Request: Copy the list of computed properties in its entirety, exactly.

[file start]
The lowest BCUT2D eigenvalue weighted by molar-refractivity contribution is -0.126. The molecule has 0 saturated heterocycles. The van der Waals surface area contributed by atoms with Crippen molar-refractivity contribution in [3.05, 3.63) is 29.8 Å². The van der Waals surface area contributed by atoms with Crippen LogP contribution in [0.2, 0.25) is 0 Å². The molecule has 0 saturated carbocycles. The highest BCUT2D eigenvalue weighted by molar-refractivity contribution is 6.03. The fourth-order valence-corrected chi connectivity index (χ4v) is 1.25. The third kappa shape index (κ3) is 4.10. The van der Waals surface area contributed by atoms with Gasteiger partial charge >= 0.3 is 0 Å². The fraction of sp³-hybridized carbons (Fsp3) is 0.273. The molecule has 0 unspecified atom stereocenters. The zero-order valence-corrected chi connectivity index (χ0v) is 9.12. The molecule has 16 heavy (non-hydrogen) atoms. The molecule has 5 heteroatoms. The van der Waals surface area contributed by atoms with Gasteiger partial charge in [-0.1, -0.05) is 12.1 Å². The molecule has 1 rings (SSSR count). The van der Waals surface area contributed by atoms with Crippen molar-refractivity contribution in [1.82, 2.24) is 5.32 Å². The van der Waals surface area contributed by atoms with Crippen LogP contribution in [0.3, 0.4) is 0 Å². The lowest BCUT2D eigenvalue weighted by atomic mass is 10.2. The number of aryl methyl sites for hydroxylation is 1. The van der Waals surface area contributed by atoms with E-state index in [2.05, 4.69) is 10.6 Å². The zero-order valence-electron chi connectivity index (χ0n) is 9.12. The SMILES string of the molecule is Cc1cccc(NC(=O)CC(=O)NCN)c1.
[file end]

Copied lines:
The lowest BCUT2D eigenvalue weighted by molar-refractivity contribution is -0.126. The molecule has 0 saturated heterocycles. The van der Waals surface area contributed by atoms with Crippen molar-refractivity contribution in [3.05, 3.63) is 29.8 Å². The van der Waals surface area contributed by atoms with Crippen LogP contribution in [0.2, 0.25) is 0 Å². The molecule has 0 saturated carbocycles. The highest BCUT2D eigenvalue weighted by molar-refractivity contribution is 6.03. The fourth-order valence-corrected chi connectivity index (χ4v) is 1.25. The third kappa shape index (κ3) is 4.10. The van der Waals surface area contributed by atoms with Gasteiger partial charge >= 0.3 is 0 Å². The fraction of sp³-hybridized carbons (Fsp3) is 0.273. The molecule has 0 unspecified atom stereocenters. The zero-order valence-corrected chi connectivity index (χ0v) is 9.12. The molecule has 16 heavy (non-hydrogen) atoms. The molecule has 5 heteroatoms. The van der Waals surface area contributed by atoms with Gasteiger partial charge in [-0.1, -0.05) is 12.1 Å². The molecule has 1 rings (SSSR count). The van der Waals surface area contributed by atoms with Crippen molar-refractivity contribution in [1.82, 2.24) is 5.32 Å². The van der Waals surface area contributed by atoms with Crippen LogP contribution in [0.3, 0.4) is 0 Å². The lowest BCUT2D eigenvalue weighted by atomic mass is 10.2. The number of aryl methyl sites for hydroxylation is 1. The van der Waals surface area contributed by atoms with E-state index in [2.05, 4.69) is 10.6 Å². The zero-order valence-electron chi connectivity index (χ0n) is 9.12. The SMILES string of the molecule is Cc1cccc(NC(=O)CC(=O)NCN)c1.